If you’ve had an ‘aha’ moment, spend time reflecting on it. Journaling about your thoughts or talking about them with a friend can help solidify things. Sometimes profound insights are fuzzy at first. Especially if it’s about something deeply ingrained. You may need to work to flush it out.

If nothing pops up immediately, that’s OK too. It may not be until you’re back at home, and see life from a refreshed perspective, that you have an insight.

4. Transformation

If you’ve done all this, you will likely realize something you want to do differently, or stop doing. If so, and you really do want to change, make a commitment, or intention around it.

Your transformation can be as simple as a renewed passion for life, a greater feeling of connectedness, learning to rely more on your instincts, or more independence. You may also realize that your first world problems are not as bad you thought they were, leaving you in a better position to solve them.

Alternatively, you may decide to make major life changes, like changing your career, surrounding yourself with new friends, or moving to a different city/country. You may have learned what type of person you want to be, separate from the person you were brought up to be, or are expected to be by others. Or you may decide to stop seeking acknowledgement or approval from the outside, relying on your own internal source of wisdom and truth. All very profound.

If you decide to make major changes, bravo to you! Your life will be better because of it. Just remember not to be too hard on yourself with commitments here. If it really is something dramatically different, it may take time to incorporate into your life.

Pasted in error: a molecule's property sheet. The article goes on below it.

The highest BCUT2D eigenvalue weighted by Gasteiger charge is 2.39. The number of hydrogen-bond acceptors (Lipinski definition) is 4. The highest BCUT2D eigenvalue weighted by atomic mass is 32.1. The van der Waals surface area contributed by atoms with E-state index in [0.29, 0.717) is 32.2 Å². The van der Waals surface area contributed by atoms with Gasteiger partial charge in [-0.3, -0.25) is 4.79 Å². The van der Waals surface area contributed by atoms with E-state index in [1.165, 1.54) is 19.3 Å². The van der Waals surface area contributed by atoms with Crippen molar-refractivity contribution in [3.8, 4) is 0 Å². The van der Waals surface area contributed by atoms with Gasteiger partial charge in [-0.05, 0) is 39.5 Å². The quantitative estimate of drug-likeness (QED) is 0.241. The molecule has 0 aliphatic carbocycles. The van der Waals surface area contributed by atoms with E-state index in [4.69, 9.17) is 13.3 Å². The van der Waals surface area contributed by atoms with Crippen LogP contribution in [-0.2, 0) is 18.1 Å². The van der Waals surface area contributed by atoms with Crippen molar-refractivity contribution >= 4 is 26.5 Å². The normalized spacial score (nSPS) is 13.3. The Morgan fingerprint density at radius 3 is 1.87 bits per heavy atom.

Simple awareness of knowing what you want to do differently can have a huge impact on your life. Especially if you continue to reflect on it. If you do, however, want to make a bigger change and need guidance surrounding that, you can do a search on ‘how to set an intention’.


If all this sounds overwhelming, don’t stress too much about it. Being open to change and pushing your comfort zone, in itself, is more important than following a set of steps.

I know this as I was experiencing transformation from travel long before I knew the term, or understood what was happening. After learning about it, however, I found that I was able to start embracing the concept in a more purposeful way, making it even more powerful.

At the very least, if you approach your trip with an open mind, you will gain a much broader perspective of the world, develop a new appreciation of diversity and a better understanding of the true miracle of life. All of which bring great joy, which is what travel is really all about!

Hello! I resigned from a corporate career in product development to explore the world. Although my goal was to travel for a year, 8 years later, I’ve been honored to have explored more than 60 gorgeous countries and met some unbelievably amazing people. Our world truly is a beautiful place! Follow me into the gorgeous unknown by subscribing below. You’ll receive details on fabulous destinations, comprehensive travel guides, travel tips and tidbits, and information on travel trends, like experiential, sustainable, and transformational travel. Where is your next gorgeous unknown? Julie


  • Linda Howell

    Loved transformations. Travel for me is all about the experience, however never been as brave as you. I do little research and although I use Intrepid the element of surprise remains.

    • Julie

      Hi Linda,

      Thanks…you’d be surprised how easy it is to travel solo. it really opens you up in a different way. If you use a group, however, Intrepid offers great trips. Did a 6 week camping trip with them in Africa that was amazing! One of those things I could not experience solo…